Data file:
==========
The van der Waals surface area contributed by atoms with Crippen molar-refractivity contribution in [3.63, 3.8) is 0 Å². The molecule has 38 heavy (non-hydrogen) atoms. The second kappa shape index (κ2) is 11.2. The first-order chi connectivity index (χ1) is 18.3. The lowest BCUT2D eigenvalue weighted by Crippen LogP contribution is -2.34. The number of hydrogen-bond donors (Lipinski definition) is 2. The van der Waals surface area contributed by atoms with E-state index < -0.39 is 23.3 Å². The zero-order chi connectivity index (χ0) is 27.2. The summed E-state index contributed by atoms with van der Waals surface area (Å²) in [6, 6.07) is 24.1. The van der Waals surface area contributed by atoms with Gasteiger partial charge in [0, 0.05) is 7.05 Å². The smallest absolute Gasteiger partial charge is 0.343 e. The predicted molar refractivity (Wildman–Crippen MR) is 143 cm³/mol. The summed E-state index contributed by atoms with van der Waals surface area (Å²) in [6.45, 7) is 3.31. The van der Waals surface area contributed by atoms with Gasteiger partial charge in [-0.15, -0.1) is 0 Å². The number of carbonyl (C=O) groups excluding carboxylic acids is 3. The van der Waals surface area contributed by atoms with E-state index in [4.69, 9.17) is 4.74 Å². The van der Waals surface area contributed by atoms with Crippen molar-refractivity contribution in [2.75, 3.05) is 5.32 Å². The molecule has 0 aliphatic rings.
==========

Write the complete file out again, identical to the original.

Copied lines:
The van der Waals surface area contributed by atoms with Crippen molar-refractivity contribution in [3.63, 3.8) is 0 Å². The molecule has 38 heavy (non-hydrogen) atoms. The second kappa shape index (κ2) is 11.2. The first-order chi connectivity index (χ1) is 18.3. The lowest BCUT2D eigenvalue weighted by Crippen LogP contribution is -2.34. The number of hydrogen-bond donors (Lipinski definition) is 2. The van der Waals surface area contributed by atoms with E-state index < -0.39 is 23.3 Å². The zero-order chi connectivity index (χ0) is 27.2. The summed E-state index contributed by atoms with van der Waals surface area (Å²) in [6, 6.07) is 24.1. The van der Waals surface area contributed by atoms with Gasteiger partial charge in [0, 0.05) is 7.05 Å². The smallest absolute Gasteiger partial charge is 0.343 e. The predicted molar refractivity (Wildman–Crippen MR) is 143 cm³/mol. The summed E-state index contributed by atoms with van der Waals surface area (Å²) in [6.45, 7) is 3.31. The van der Waals surface area contributed by atoms with Gasteiger partial charge in [-0.15, -0.1) is 0 Å². The number of carbonyl (C=O) groups excluding carboxylic acids is 3. The van der Waals surface area contributed by atoms with E-state index in [4.69, 9.17) is 4.74 Å². The van der Waals surface area contributed by atoms with Crippen molar-refractivity contribution in [2.75, 3.05) is 5.32 Å². The molecule has 0 aliphatic rings.